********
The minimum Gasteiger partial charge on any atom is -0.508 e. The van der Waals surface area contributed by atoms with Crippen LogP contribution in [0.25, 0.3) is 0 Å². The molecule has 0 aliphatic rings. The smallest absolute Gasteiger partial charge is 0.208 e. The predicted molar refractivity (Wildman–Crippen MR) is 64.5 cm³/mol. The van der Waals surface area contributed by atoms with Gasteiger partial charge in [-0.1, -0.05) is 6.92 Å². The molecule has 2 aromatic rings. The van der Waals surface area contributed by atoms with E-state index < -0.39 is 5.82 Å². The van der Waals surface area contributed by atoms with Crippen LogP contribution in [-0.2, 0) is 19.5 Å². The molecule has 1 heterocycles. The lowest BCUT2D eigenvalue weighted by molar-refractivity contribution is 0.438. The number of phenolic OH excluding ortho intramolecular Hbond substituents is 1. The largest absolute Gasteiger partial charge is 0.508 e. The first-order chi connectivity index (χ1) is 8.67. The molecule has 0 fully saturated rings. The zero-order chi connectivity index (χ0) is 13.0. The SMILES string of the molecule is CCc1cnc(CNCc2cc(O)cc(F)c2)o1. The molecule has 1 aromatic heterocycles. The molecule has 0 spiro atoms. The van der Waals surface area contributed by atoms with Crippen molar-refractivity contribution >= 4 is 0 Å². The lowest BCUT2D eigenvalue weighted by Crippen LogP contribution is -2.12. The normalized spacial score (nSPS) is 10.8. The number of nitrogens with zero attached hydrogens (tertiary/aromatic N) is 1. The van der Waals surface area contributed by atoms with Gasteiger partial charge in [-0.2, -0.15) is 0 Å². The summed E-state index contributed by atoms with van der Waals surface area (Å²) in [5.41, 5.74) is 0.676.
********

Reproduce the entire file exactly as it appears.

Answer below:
The minimum Gasteiger partial charge on any atom is -0.508 e. The van der Waals surface area contributed by atoms with Crippen LogP contribution in [0.25, 0.3) is 0 Å². The molecule has 0 aliphatic rings. The smallest absolute Gasteiger partial charge is 0.208 e. The predicted molar refractivity (Wildman–Crippen MR) is 64.5 cm³/mol. The van der Waals surface area contributed by atoms with Gasteiger partial charge in [-0.1, -0.05) is 6.92 Å². The molecule has 2 aromatic rings. The van der Waals surface area contributed by atoms with E-state index < -0.39 is 5.82 Å². The van der Waals surface area contributed by atoms with Crippen LogP contribution in [-0.2, 0) is 19.5 Å². The molecule has 1 heterocycles. The lowest BCUT2D eigenvalue weighted by molar-refractivity contribution is 0.438. The number of phenolic OH excluding ortho intramolecular Hbond substituents is 1. The largest absolute Gasteiger partial charge is 0.508 e. The first-order chi connectivity index (χ1) is 8.67. The molecule has 0 fully saturated rings. The zero-order chi connectivity index (χ0) is 13.0. The SMILES string of the molecule is CCc1cnc(CNCc2cc(O)cc(F)c2)o1. The molecule has 1 aromatic heterocycles. The molecule has 0 spiro atoms. The van der Waals surface area contributed by atoms with Crippen molar-refractivity contribution >= 4 is 0 Å². The lowest BCUT2D eigenvalue weighted by Crippen LogP contribution is -2.12. The normalized spacial score (nSPS) is 10.8. The number of nitrogens with zero attached hydrogens (tertiary/aromatic N) is 1. The van der Waals surface area contributed by atoms with Gasteiger partial charge in [-0.2, -0.15) is 0 Å². The summed E-state index contributed by atoms with van der Waals surface area (Å²) in [5.41, 5.74) is 0.676.